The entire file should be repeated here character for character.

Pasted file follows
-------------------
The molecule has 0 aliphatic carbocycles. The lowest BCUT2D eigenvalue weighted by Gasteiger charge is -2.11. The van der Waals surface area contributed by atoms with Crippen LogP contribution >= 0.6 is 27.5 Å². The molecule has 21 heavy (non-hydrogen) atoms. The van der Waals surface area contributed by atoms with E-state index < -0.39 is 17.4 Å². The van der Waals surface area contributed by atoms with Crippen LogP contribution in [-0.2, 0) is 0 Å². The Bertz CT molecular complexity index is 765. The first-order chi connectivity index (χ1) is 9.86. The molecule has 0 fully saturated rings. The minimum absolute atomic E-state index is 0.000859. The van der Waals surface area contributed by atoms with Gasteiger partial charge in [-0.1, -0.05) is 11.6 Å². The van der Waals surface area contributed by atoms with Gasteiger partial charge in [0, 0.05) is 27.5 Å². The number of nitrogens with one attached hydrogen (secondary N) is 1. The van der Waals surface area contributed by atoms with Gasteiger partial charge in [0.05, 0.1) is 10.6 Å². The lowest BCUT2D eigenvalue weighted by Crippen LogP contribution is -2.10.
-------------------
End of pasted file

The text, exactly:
The molecule has 0 aliphatic carbocycles. The lowest BCUT2D eigenvalue weighted by Gasteiger charge is -2.11. The van der Waals surface area contributed by atoms with Crippen LogP contribution >= 0.6 is 27.5 Å². The molecule has 21 heavy (non-hydrogen) atoms. The van der Waals surface area contributed by atoms with E-state index < -0.39 is 17.4 Å². The van der Waals surface area contributed by atoms with Crippen LogP contribution in [-0.2, 0) is 0 Å². The Bertz CT molecular complexity index is 765. The first-order chi connectivity index (χ1) is 9.86. The molecule has 0 fully saturated rings. The minimum absolute atomic E-state index is 0.000859. The van der Waals surface area contributed by atoms with Gasteiger partial charge in [-0.1, -0.05) is 11.6 Å². The van der Waals surface area contributed by atoms with Gasteiger partial charge in [0, 0.05) is 27.5 Å². The number of nitrogens with one attached hydrogen (secondary N) is 1. The van der Waals surface area contributed by atoms with Gasteiger partial charge in [0.05, 0.1) is 10.6 Å². The lowest BCUT2D eigenvalue weighted by Crippen LogP contribution is -2.10.